dialysis, Uncategorized

Dialysis is driving me crazy.

Dialysis is driving me crazy.


3 weeks ago we replaced the pureflow control unit, because ours failed a conductivity test. I primed one pak and made one sak, and when I went to do the next sak it said pak exhausted. I put our back up one in it and it wouldn’t prime the pak. Nxstage sent more, and a USB drive to pull the information from our machine. We went through about 4 paks before they decided to replace the control unit, again. So far I’ve primed a pak and made a sak. Hopefully this one works decently for a while. I can’t stand hanging bags everyday.  And I have social anxiety so I hate talking on the phone! And I was on the phone with them at least once a day.

crochet, dialysis

Why I’ve been absent

Sorry that I’ve been absent and haven’t been able to provide you guys with any new and useful information. My wifi went out for several weeks, and that left me with no way of getting on here. I apologize for that. We’ve been extra busy lately with dialysis and my crochet orders. I’m working on a blanket at the moment for another crocheter, who doesn’t have the time to do it on her own.


I’ve also been trying to get my patterns out there more, so that I can continue to help support my family.



dialysis, Uncategorized

Dialysis Patients and Temperatures

This does not substitute medical advice from your doctor. If you feel like something is wrong or off, contact them. They are more knowledgeable, well some of them anyway.

If you are a dialysis patient, you most likely know that your temperature runs a little lower than normal people. For example, grandma’s temp. normally runs about 96.5-97.0 degrees Fahrenheit. If your temperature runs 2 degrees above what it normally does, then that’s considered a fever for dialysis patients. Which in turn could indicate a cold, infection any many other things.

Most people ignore taking their temperature. But I recommend taking it several days to weeks daily, so you know what your “normal” temperature is.

If grandmas reaches 99.2 degrees, we automatically give her something to prevent it going higher and we call the treatment center HHD (Home hemodialysis) nurse, and follow her instructions. If there is redness or the fistula/ graft feels warm to the touch that could indicate an infection in the fistula/graft. I fully recommend seeing your doctor at that point.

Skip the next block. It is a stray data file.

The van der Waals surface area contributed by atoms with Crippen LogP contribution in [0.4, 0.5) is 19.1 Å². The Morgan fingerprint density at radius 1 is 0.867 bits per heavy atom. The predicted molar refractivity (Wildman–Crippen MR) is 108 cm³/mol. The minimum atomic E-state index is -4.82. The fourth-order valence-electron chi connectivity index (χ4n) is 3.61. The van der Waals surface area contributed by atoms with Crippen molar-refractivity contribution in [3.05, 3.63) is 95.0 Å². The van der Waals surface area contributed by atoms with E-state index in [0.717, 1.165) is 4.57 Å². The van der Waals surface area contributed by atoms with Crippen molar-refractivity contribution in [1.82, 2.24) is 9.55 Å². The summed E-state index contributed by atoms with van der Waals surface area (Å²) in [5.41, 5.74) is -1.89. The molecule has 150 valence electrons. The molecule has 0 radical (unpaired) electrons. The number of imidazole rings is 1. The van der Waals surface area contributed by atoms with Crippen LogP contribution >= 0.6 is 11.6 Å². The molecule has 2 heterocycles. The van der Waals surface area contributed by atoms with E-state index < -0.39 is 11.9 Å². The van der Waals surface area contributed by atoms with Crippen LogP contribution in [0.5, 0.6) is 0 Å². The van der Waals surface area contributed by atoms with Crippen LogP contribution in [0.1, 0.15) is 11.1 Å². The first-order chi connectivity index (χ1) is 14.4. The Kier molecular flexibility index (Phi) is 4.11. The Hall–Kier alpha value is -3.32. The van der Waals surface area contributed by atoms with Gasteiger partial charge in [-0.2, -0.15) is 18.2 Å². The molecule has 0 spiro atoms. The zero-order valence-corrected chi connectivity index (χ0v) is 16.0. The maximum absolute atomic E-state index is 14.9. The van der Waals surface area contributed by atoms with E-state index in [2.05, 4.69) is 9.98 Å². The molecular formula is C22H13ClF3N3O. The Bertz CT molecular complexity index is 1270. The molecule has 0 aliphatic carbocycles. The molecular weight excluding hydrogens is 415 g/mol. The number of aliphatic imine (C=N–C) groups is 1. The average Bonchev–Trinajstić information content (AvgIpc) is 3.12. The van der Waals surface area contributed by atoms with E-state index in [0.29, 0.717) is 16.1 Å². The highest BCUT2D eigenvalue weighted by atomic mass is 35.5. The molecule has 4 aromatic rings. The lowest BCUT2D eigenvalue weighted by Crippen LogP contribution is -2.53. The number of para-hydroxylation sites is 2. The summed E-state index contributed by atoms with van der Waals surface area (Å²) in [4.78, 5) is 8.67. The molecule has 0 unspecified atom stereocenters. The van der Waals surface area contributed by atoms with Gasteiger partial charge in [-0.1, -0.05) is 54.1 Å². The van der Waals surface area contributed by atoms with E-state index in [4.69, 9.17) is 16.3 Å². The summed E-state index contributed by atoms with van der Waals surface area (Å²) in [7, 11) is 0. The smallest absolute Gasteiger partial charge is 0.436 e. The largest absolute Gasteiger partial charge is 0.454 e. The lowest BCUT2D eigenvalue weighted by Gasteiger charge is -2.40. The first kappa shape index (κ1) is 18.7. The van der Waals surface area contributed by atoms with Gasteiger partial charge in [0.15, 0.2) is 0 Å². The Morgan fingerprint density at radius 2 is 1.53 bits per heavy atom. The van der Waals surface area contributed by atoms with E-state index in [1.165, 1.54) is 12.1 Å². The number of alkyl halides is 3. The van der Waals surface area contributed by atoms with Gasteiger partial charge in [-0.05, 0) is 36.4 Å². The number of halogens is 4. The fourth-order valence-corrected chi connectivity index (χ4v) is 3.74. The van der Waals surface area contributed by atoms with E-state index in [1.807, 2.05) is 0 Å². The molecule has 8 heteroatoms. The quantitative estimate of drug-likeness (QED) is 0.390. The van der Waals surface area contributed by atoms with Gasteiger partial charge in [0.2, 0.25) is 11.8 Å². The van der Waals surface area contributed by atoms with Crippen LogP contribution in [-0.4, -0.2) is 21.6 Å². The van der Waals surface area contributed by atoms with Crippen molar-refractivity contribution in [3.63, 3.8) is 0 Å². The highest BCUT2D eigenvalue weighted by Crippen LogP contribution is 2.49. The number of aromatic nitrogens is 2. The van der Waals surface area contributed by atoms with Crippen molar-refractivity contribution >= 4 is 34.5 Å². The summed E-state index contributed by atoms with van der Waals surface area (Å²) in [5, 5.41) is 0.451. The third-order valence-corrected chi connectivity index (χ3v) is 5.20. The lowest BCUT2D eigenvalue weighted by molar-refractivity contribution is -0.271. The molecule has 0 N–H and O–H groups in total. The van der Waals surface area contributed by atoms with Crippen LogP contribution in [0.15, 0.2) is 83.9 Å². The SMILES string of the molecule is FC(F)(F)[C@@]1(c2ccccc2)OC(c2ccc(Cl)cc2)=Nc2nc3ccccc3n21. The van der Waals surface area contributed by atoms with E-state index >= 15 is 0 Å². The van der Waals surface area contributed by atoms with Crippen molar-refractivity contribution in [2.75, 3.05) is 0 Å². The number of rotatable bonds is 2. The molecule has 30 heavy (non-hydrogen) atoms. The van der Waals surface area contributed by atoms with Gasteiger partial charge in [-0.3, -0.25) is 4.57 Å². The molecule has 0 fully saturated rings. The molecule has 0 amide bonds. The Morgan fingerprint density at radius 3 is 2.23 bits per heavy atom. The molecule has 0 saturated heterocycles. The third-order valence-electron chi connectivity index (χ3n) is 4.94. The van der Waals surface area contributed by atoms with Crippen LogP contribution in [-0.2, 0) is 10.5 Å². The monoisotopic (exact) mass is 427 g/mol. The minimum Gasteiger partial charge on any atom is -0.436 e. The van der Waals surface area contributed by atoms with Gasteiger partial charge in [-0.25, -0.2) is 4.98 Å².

dialysis, Uncategorized

Zesty Chicken Wings

Renal and renal diabetic food choices

  • 3 meat
  • 1/2 high calorie

Carbohydrate choices


Helpful hints

  • Seven pounds whole chicken wings yields about 36 wings.
  • Chicken wing drummettes or boneless chicken pieces may be substituted for whole chicken wings. Adjust cooking time to avoid overcooking.

Fluid Retention and Fluid Restriction

What is fluid retention?

Water retention, also known as fluid retention refers to an excessive build up of fluid in the circulatory system, body tissues, or cavities in the body. Up to 70% of the human body consists of water – water exists both inside and outside our body’s cells.


What is fluid restriction?

Fluid restriction means that you need to limit the amount of liquids you have each day. Fluid restriction is needed if your body is holding water. This is called fluid retention. Fluid retention can cause health problems, such as tissue and blood vessel damage, long-term swelling, and stress on the heart.


Why do dialysis patients have fluid restrictions?

This means, in the days between your dialysis treatments, your body holds on to excess fluid and waste your kidneys cannot remove. Going over your recommended fluid allowance can cause swelling and increase your blood pressure, which makes your heart work harder.


Is fluid restriction different for those doing home hemo-dialysis rather than in center hemo-dialysis?

Yes. Patients on home hemo-dialysis have a less strict fluid restriction. Reason being, they have more dialysis treatments throughout the week, which gives them the flexibility to pull more fluid off.

If you exceed your fluid allowance, there is a chance an extra dialysis treatment will be needed to pull the remaining fluid off.


What is the average amount dialysis patients doing in center treatments can drink daily?

32 ounces. This amount varies on the amount of urine your body can produce. Sometimes dialysis patients stop urinating all together. Some do not. If you have an average of about 8 ounces of urine over a 24 hour period, it would be safe to say you could have any where from 32-40 ounces daily. Of course, it is recommended you speak with your doctor and find a good amount for you, since everyone varies. Also upon  request they can provide you with a “hat” to set underneath your toilet seat to measure your urine output.

This is just a few questions you may have being answered. If you have any more that I may be of help to, do not hesitate to contact me.